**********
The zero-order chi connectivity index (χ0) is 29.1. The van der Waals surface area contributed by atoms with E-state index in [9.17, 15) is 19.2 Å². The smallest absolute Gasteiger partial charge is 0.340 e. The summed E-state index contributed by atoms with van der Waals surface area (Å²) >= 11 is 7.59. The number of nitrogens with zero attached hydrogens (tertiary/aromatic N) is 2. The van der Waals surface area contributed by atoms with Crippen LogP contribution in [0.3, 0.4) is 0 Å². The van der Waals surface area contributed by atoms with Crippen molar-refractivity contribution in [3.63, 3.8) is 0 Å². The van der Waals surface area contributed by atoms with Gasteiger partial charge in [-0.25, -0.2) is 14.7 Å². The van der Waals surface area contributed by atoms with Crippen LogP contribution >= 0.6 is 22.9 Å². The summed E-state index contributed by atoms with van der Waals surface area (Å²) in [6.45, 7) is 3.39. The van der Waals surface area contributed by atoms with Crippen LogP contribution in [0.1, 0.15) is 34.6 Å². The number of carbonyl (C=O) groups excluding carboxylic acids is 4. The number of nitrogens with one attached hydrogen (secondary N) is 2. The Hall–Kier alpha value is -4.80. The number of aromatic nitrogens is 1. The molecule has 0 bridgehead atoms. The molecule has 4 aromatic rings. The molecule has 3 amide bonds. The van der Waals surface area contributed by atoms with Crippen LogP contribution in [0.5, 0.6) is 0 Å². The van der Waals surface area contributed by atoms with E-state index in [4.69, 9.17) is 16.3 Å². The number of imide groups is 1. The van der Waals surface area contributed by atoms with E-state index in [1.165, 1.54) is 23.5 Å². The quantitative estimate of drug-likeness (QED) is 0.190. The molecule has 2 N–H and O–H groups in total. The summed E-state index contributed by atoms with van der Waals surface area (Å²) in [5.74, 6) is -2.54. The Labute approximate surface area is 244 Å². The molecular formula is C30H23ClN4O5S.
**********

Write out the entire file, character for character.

The zero-order chi connectivity index (χ0) is 29.1. The van der Waals surface area contributed by atoms with E-state index in [9.17, 15) is 19.2 Å². The smallest absolute Gasteiger partial charge is 0.340 e. The summed E-state index contributed by atoms with van der Waals surface area (Å²) >= 11 is 7.59. The number of nitrogens with zero attached hydrogens (tertiary/aromatic N) is 2. The van der Waals surface area contributed by atoms with Crippen LogP contribution in [0.3, 0.4) is 0 Å². The van der Waals surface area contributed by atoms with Crippen molar-refractivity contribution in [3.63, 3.8) is 0 Å². The van der Waals surface area contributed by atoms with Gasteiger partial charge in [-0.25, -0.2) is 14.7 Å². The van der Waals surface area contributed by atoms with Crippen LogP contribution >= 0.6 is 22.9 Å². The summed E-state index contributed by atoms with van der Waals surface area (Å²) in [6.45, 7) is 3.39. The van der Waals surface area contributed by atoms with Crippen LogP contribution in [0.1, 0.15) is 34.6 Å². The number of carbonyl (C=O) groups excluding carboxylic acids is 4. The number of nitrogens with one attached hydrogen (secondary N) is 2. The Hall–Kier alpha value is -4.80. The number of aromatic nitrogens is 1. The molecule has 0 bridgehead atoms. The molecule has 4 aromatic rings. The molecule has 3 amide bonds. The van der Waals surface area contributed by atoms with Crippen LogP contribution in [0.5, 0.6) is 0 Å². The van der Waals surface area contributed by atoms with E-state index in [4.69, 9.17) is 16.3 Å². The number of imide groups is 1. The van der Waals surface area contributed by atoms with E-state index in [1.165, 1.54) is 23.5 Å². The quantitative estimate of drug-likeness (QED) is 0.190. The molecule has 2 N–H and O–H groups in total. The summed E-state index contributed by atoms with van der Waals surface area (Å²) in [5.74, 6) is -2.54. The Labute approximate surface area is 244 Å². The molecular formula is C30H23ClN4O5S.